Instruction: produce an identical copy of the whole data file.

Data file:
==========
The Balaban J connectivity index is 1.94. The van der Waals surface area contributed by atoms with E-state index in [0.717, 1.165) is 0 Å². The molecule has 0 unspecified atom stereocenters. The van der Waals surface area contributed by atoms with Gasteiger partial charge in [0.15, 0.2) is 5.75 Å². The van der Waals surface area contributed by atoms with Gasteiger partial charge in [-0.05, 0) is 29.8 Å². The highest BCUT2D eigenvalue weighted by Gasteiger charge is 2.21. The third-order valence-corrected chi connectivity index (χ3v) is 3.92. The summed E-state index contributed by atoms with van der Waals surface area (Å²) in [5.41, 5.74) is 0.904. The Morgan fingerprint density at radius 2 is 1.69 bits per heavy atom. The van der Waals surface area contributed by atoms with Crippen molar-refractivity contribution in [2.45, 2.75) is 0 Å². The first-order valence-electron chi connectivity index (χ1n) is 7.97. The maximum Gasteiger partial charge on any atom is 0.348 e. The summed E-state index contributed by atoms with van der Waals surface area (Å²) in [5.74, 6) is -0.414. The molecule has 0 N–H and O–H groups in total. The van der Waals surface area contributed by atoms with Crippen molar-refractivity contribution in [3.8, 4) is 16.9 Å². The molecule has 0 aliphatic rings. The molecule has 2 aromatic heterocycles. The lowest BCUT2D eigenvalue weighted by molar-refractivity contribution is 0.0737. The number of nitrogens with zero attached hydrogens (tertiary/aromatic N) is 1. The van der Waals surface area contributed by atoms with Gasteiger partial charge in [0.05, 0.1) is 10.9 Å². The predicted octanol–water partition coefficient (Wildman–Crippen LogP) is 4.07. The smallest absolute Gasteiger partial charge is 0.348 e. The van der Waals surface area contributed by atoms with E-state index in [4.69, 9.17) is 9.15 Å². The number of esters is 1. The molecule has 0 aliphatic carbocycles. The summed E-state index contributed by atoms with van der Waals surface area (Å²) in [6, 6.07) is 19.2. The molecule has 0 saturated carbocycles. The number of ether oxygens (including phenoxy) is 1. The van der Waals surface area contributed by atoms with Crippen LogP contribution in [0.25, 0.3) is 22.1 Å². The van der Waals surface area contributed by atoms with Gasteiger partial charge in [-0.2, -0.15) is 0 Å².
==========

The Balaban J connectivity index is 1.94. The van der Waals surface area contributed by atoms with E-state index in [0.717, 1.165) is 0 Å². The molecule has 0 unspecified atom stereocenters. The van der Waals surface area contributed by atoms with Gasteiger partial charge in [0.15, 0.2) is 5.75 Å². The van der Waals surface area contributed by atoms with Gasteiger partial charge in [-0.05, 0) is 29.8 Å². The highest BCUT2D eigenvalue weighted by Gasteiger charge is 2.21. The third-order valence-corrected chi connectivity index (χ3v) is 3.92. The summed E-state index contributed by atoms with van der Waals surface area (Å²) in [5.41, 5.74) is 0.904. The Morgan fingerprint density at radius 2 is 1.69 bits per heavy atom. The van der Waals surface area contributed by atoms with Crippen molar-refractivity contribution in [2.45, 2.75) is 0 Å². The first-order valence-electron chi connectivity index (χ1n) is 7.97. The maximum Gasteiger partial charge on any atom is 0.348 e. The summed E-state index contributed by atoms with van der Waals surface area (Å²) in [5.74, 6) is -0.414. The molecule has 0 N–H and O–H groups in total. The van der Waals surface area contributed by atoms with Crippen molar-refractivity contribution in [3.8, 4) is 16.9 Å². The molecule has 0 aliphatic rings. The molecule has 2 aromatic heterocycles. The lowest BCUT2D eigenvalue weighted by molar-refractivity contribution is 0.0737. The number of nitrogens with zero attached hydrogens (tertiary/aromatic N) is 1. The van der Waals surface area contributed by atoms with Gasteiger partial charge in [0.05, 0.1) is 10.9 Å². The predicted octanol–water partition coefficient (Wildman–Crippen LogP) is 4.07. The smallest absolute Gasteiger partial charge is 0.348 e. The van der Waals surface area contributed by atoms with E-state index in [4.69, 9.17) is 9.15 Å². The number of esters is 1. The molecule has 0 aliphatic carbocycles. The summed E-state index contributed by atoms with van der Waals surface area (Å²) in [6, 6.07) is 19.2. The molecule has 0 saturated carbocycles. The number of ether oxygens (including phenoxy) is 1. The van der Waals surface area contributed by atoms with Crippen LogP contribution in [0.25, 0.3) is 22.1 Å². The van der Waals surface area contributed by atoms with Gasteiger partial charge in [-0.2, -0.15) is 0 Å².